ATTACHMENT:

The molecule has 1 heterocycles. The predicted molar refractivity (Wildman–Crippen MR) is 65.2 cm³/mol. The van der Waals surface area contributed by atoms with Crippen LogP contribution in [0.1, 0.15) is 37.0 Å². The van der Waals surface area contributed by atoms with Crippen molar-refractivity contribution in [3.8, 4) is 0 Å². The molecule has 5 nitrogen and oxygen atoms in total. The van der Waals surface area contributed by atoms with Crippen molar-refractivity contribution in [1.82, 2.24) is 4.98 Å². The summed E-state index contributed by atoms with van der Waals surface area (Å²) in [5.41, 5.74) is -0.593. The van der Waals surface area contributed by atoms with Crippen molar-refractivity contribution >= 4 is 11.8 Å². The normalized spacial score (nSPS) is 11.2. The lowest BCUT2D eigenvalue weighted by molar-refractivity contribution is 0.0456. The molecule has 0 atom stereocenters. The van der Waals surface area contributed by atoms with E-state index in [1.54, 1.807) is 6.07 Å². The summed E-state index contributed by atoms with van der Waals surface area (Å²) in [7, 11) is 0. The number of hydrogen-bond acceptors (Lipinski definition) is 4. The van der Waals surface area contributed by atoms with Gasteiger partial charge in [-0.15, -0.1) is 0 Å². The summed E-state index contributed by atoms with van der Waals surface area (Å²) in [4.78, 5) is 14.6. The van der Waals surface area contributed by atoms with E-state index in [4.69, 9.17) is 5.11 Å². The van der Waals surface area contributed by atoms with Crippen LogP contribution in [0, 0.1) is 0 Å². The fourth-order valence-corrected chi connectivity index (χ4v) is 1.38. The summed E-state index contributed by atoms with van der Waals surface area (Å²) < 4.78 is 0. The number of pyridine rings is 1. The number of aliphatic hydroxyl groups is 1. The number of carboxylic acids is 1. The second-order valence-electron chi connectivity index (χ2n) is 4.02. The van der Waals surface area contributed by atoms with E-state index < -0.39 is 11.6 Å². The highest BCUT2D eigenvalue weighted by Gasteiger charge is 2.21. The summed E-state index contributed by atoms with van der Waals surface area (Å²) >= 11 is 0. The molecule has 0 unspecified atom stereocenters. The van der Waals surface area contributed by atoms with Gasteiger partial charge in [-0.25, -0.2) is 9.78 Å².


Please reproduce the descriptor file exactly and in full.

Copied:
The molecule has 1 heterocycles. The predicted molar refractivity (Wildman–Crippen MR) is 65.2 cm³/mol. The van der Waals surface area contributed by atoms with Crippen LogP contribution in [0.1, 0.15) is 37.0 Å². The van der Waals surface area contributed by atoms with Crippen molar-refractivity contribution in [3.8, 4) is 0 Å². The molecule has 5 nitrogen and oxygen atoms in total. The van der Waals surface area contributed by atoms with Crippen molar-refractivity contribution in [1.82, 2.24) is 4.98 Å². The summed E-state index contributed by atoms with van der Waals surface area (Å²) in [5.41, 5.74) is -0.593. The van der Waals surface area contributed by atoms with Crippen molar-refractivity contribution >= 4 is 11.8 Å². The normalized spacial score (nSPS) is 11.2. The lowest BCUT2D eigenvalue weighted by molar-refractivity contribution is 0.0456. The molecule has 0 atom stereocenters. The van der Waals surface area contributed by atoms with E-state index in [1.54, 1.807) is 6.07 Å². The summed E-state index contributed by atoms with van der Waals surface area (Å²) in [7, 11) is 0. The number of hydrogen-bond acceptors (Lipinski definition) is 4. The van der Waals surface area contributed by atoms with Gasteiger partial charge in [-0.15, -0.1) is 0 Å². The summed E-state index contributed by atoms with van der Waals surface area (Å²) in [4.78, 5) is 14.6. The van der Waals surface area contributed by atoms with E-state index in [4.69, 9.17) is 5.11 Å². The van der Waals surface area contributed by atoms with Crippen LogP contribution in [0, 0.1) is 0 Å². The fourth-order valence-corrected chi connectivity index (χ4v) is 1.38. The summed E-state index contributed by atoms with van der Waals surface area (Å²) < 4.78 is 0. The number of pyridine rings is 1. The number of aliphatic hydroxyl groups is 1. The number of carboxylic acids is 1. The second-order valence-electron chi connectivity index (χ2n) is 4.02. The van der Waals surface area contributed by atoms with E-state index < -0.39 is 11.6 Å². The highest BCUT2D eigenvalue weighted by Gasteiger charge is 2.21. The summed E-state index contributed by atoms with van der Waals surface area (Å²) >= 11 is 0. The molecule has 0 unspecified atom stereocenters. The van der Waals surface area contributed by atoms with Gasteiger partial charge in [-0.25, -0.2) is 9.78 Å².